FBI supervisors never come to you. They summon. Gene showing up at my apartment could only mean something was wrong. I pulled a George Washington University Law sweatshirt over my head and took a deep breath. “No idea what’s going on, but Gene is parked outside.” The concern on Juliana’s face made me pause. “I’ll be right back.” Then I swallowed my hollow words and turned to leave.

I eased through the front door out onto the sparse lawn. Number 626 was only a few steps away from E Street, and a quick jog away from the US Capitol Building. Our building squatted between expensive town houses like an ugly sibling in a family portrait. The crammed one-bedroom sometimes felt like a closet, and we’d found mold behind the walls and in the lone heater, but it was all we could afford.

As the wind hit my face, I looked up. No one on the surrounding rooftops or balconies. I did a quick lateral scan and saw the red splash of a cardinal light upon a telephone wire. A runner huffed his Spandexed way down E Street, and the distant noise of traffic droned from nearby Pennsylvania Avenue like waves on a beach. Only one car I didn’t recognize was parked on the street. Gene.

Each step away from the building made me wince, but no SWAT vans came crashing around the corner, sirens blazing. Instead, the window of the idling sedan rolled down. “Get in,” Gene said.

I slid into the passenger seat and closed the door against the December chill.

Gene didn’t bother with niceties. “Have you ever heard of Robert Hanssen?”

I hadn’t. “Should I have?” I asked.

“No,” Gene smiled. “That’s good.”

I nodded.

“That’s why we chose you.”

I stayed silent, trying to parse the insult from the compliment. The only certainty was that I’d been left in the dark—again. For months now, I hadn’t been able to pursue any of my normal, high-priority targets for the FBI. I’d been slapped on the wrist, shuffled into the minor league. Not because I’d messed up a lead or bungled a case, but because I’d married Juliana—a German national.

No one had told me that FBI operatives with high security clearance are required to fill out a permission form before proposing to the love of their life. The FBI had instituted the policy after a few agents married into the mob. Meet the perfect girl, marry her, and then learn that her father is an FBI organized-crime target. Not the brightest moments for the universe’s premier investigative agency.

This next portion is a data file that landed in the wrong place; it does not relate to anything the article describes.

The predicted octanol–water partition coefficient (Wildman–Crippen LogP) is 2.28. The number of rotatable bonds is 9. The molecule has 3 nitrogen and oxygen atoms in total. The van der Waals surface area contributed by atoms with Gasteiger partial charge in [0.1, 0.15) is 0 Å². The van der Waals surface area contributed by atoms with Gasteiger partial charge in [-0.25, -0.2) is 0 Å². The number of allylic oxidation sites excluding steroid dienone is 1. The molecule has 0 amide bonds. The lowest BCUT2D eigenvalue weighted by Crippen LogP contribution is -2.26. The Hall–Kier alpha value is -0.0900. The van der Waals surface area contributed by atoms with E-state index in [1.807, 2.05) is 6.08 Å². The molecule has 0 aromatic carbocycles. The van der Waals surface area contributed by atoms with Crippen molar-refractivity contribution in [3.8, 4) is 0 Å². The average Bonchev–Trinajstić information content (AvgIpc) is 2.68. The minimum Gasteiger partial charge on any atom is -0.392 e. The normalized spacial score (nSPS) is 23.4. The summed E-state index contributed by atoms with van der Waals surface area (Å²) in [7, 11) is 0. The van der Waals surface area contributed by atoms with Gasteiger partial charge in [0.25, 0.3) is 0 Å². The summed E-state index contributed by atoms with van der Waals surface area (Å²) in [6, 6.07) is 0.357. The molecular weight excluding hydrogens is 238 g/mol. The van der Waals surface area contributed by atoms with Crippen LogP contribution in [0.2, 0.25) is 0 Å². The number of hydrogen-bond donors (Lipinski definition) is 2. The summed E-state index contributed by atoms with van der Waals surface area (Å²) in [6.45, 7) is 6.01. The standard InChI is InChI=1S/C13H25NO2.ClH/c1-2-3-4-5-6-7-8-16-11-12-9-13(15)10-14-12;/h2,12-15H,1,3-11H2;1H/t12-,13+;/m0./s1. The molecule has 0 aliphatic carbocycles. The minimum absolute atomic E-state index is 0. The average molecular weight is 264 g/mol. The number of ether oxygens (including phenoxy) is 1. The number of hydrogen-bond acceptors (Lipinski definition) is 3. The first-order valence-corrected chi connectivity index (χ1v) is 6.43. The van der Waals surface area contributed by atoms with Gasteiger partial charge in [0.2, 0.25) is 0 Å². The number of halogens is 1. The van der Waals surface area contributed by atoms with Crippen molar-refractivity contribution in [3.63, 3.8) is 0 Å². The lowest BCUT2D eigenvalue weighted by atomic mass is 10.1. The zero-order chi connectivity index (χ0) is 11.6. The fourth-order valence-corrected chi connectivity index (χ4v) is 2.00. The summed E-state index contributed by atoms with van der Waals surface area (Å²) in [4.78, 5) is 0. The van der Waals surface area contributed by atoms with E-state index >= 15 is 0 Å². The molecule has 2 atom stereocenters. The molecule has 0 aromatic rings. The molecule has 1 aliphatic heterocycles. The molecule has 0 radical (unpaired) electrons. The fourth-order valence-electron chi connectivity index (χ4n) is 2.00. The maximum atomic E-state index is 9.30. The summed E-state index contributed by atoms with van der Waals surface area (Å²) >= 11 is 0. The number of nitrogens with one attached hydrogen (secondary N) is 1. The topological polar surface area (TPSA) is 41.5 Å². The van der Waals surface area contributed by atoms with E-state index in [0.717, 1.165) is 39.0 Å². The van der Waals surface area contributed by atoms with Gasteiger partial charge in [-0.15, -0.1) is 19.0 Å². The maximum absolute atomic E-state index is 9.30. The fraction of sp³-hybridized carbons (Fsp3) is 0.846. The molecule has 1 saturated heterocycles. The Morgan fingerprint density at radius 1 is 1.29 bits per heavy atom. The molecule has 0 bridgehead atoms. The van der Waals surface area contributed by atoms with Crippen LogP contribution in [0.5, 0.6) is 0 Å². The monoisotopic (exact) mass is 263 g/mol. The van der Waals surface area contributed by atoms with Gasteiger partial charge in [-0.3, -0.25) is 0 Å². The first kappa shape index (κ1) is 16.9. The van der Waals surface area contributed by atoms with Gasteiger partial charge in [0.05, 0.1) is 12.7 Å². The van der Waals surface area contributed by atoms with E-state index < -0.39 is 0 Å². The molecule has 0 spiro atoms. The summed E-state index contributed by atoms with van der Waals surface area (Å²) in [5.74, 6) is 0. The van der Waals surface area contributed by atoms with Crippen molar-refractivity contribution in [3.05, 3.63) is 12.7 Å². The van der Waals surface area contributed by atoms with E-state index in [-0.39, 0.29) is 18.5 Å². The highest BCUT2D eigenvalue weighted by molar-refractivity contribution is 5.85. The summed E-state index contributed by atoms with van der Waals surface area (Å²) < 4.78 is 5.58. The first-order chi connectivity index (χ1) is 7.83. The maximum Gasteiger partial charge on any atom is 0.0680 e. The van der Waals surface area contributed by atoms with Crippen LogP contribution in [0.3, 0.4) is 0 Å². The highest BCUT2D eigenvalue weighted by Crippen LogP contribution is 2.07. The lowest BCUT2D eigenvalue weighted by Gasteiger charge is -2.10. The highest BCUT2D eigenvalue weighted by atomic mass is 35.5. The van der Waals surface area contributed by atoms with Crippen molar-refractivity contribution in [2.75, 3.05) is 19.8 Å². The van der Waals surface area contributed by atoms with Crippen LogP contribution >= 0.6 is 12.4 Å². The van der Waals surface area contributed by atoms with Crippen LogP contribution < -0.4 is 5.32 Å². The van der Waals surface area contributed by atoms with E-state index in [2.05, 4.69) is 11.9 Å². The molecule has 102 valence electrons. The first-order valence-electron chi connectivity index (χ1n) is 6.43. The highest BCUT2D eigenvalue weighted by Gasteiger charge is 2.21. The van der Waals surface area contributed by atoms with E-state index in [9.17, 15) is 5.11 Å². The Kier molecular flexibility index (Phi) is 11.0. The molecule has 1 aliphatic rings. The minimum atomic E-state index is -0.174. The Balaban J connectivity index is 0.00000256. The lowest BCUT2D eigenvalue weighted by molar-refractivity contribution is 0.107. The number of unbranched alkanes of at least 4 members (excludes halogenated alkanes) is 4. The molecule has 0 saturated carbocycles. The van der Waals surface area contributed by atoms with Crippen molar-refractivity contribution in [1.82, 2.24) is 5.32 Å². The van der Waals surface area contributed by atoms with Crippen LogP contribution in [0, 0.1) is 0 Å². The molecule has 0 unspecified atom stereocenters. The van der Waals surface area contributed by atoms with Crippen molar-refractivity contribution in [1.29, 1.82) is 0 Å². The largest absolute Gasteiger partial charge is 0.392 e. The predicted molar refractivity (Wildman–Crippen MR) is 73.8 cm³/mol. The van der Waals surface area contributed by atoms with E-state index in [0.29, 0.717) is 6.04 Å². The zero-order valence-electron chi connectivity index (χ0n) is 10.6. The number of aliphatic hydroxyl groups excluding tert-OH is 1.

Still, imagine my shock when I bounced into the office to let my team know that I’d proposed marriage to the most wonderful girl, and my supervisor asked after my engagement form.

Then imagine me telling the FBI brass that my new bride hailed from Brandenburg, Germany. Faces that were rarely cheerful turned to stone. “You should have reported contact with an East German national,” they said.

“Don’t you mean German national?” I asked. “Haven’t you heard of reunification? There is no more East Germany.”

“Not to us.”

The FBI benched me while the FBI legat, or legal attaché office, in Germany investigated my in-laws. Think of a whale trapped on a sandy beach desperate to get back into the water. That was me. I sat in the office day after day with a suspended security clearance, working on a target-acquisition database I’d developed, until the FBI convinced itself that Juliana was not a spy. The investigation into Juliana’s family occurred before I had a chance to meet them, and I’m still pretty convinced my in-laws think I’m Stasi. They aren’t far off.

By this point I’d been in the FBI nearly five years working as an investigative specialist, otherwise known as an “investigator,” but better known as a ghost. Not too many years before I typed up my FBI application, the agency realized that Russian targets could run circles around special agents, who focused on criminal investigations and technological and research-based counter­intelligence. This was especially the case just after World War II, when a target could look over his shoulder and see a legion of buzz-cut, well-suited white males swarming him. Not exactly subtle. Without specialized surveillance and undercover investigative training, the agents were at a constant disadvantage: the Russians had more operatives and better tradecraft. The FBI was stuck solving crimes after the fact, when what it needed to do was stop the spies before they committed those crimes.